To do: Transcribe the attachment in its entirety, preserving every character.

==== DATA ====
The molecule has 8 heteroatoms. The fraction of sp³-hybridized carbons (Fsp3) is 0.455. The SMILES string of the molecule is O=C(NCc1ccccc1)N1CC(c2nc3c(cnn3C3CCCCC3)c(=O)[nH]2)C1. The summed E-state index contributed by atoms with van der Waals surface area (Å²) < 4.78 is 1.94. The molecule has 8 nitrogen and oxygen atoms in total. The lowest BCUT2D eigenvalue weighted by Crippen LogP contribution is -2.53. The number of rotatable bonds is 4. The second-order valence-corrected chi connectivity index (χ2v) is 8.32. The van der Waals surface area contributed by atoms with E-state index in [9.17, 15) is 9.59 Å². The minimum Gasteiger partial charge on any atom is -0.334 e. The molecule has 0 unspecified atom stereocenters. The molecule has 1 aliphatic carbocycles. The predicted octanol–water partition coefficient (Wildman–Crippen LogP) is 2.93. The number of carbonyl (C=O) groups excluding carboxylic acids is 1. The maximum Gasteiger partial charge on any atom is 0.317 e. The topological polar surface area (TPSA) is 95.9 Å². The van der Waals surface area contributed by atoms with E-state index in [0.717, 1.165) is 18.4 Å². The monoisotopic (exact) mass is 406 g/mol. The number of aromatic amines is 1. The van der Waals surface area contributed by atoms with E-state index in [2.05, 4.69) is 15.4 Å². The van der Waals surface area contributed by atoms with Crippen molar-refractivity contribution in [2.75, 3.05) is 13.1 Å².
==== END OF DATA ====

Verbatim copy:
The molecule has 8 heteroatoms. The fraction of sp³-hybridized carbons (Fsp3) is 0.455. The SMILES string of the molecule is O=C(NCc1ccccc1)N1CC(c2nc3c(cnn3C3CCCCC3)c(=O)[nH]2)C1. The summed E-state index contributed by atoms with van der Waals surface area (Å²) < 4.78 is 1.94. The molecule has 8 nitrogen and oxygen atoms in total. The lowest BCUT2D eigenvalue weighted by Crippen LogP contribution is -2.53. The number of rotatable bonds is 4. The second-order valence-corrected chi connectivity index (χ2v) is 8.32. The van der Waals surface area contributed by atoms with E-state index in [9.17, 15) is 9.59 Å². The minimum Gasteiger partial charge on any atom is -0.334 e. The molecule has 0 unspecified atom stereocenters. The molecule has 1 aliphatic carbocycles. The predicted octanol–water partition coefficient (Wildman–Crippen LogP) is 2.93. The number of carbonyl (C=O) groups excluding carboxylic acids is 1. The maximum Gasteiger partial charge on any atom is 0.317 e. The topological polar surface area (TPSA) is 95.9 Å². The van der Waals surface area contributed by atoms with E-state index in [0.717, 1.165) is 18.4 Å². The monoisotopic (exact) mass is 406 g/mol. The number of aromatic amines is 1. The van der Waals surface area contributed by atoms with E-state index in [2.05, 4.69) is 15.4 Å². The van der Waals surface area contributed by atoms with Crippen molar-refractivity contribution in [2.75, 3.05) is 13.1 Å².